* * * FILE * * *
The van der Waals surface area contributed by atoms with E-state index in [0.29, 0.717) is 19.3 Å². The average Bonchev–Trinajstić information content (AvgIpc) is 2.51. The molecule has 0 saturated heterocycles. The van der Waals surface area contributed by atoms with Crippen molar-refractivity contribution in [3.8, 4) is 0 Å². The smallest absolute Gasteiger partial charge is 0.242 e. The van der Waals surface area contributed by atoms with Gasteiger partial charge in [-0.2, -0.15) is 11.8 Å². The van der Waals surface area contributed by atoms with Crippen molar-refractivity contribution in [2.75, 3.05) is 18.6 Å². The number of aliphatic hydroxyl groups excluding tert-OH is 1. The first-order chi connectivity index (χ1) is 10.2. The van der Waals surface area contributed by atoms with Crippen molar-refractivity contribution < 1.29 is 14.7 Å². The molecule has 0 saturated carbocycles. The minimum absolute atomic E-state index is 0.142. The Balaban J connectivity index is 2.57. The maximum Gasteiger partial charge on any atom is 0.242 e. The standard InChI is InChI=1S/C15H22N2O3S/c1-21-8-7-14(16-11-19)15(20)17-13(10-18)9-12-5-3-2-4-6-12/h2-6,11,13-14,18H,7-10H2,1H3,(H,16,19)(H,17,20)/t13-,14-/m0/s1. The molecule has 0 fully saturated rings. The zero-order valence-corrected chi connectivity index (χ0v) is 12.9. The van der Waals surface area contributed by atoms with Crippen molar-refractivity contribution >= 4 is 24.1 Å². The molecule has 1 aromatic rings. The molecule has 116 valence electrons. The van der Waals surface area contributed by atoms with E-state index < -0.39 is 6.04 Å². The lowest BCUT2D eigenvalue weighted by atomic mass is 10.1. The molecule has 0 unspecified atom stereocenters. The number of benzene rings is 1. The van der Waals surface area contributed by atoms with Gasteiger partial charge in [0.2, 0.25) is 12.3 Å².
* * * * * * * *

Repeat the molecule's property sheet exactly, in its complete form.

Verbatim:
The van der Waals surface area contributed by atoms with E-state index in [0.29, 0.717) is 19.3 Å². The average Bonchev–Trinajstić information content (AvgIpc) is 2.51. The molecule has 0 saturated heterocycles. The van der Waals surface area contributed by atoms with Crippen molar-refractivity contribution in [3.8, 4) is 0 Å². The smallest absolute Gasteiger partial charge is 0.242 e. The van der Waals surface area contributed by atoms with Gasteiger partial charge in [-0.2, -0.15) is 11.8 Å². The van der Waals surface area contributed by atoms with Crippen molar-refractivity contribution in [2.75, 3.05) is 18.6 Å². The number of aliphatic hydroxyl groups excluding tert-OH is 1. The first-order chi connectivity index (χ1) is 10.2. The van der Waals surface area contributed by atoms with Crippen molar-refractivity contribution < 1.29 is 14.7 Å². The molecule has 0 saturated carbocycles. The minimum absolute atomic E-state index is 0.142. The Balaban J connectivity index is 2.57. The maximum Gasteiger partial charge on any atom is 0.242 e. The standard InChI is InChI=1S/C15H22N2O3S/c1-21-8-7-14(16-11-19)15(20)17-13(10-18)9-12-5-3-2-4-6-12/h2-6,11,13-14,18H,7-10H2,1H3,(H,16,19)(H,17,20)/t13-,14-/m0/s1. The molecule has 0 fully saturated rings. The zero-order valence-corrected chi connectivity index (χ0v) is 12.9. The van der Waals surface area contributed by atoms with Crippen molar-refractivity contribution >= 4 is 24.1 Å². The molecule has 1 aromatic rings. The molecule has 116 valence electrons. The van der Waals surface area contributed by atoms with E-state index < -0.39 is 6.04 Å². The lowest BCUT2D eigenvalue weighted by atomic mass is 10.1. The molecule has 0 unspecified atom stereocenters. The number of benzene rings is 1. The van der Waals surface area contributed by atoms with Gasteiger partial charge in [0.2, 0.25) is 12.3 Å².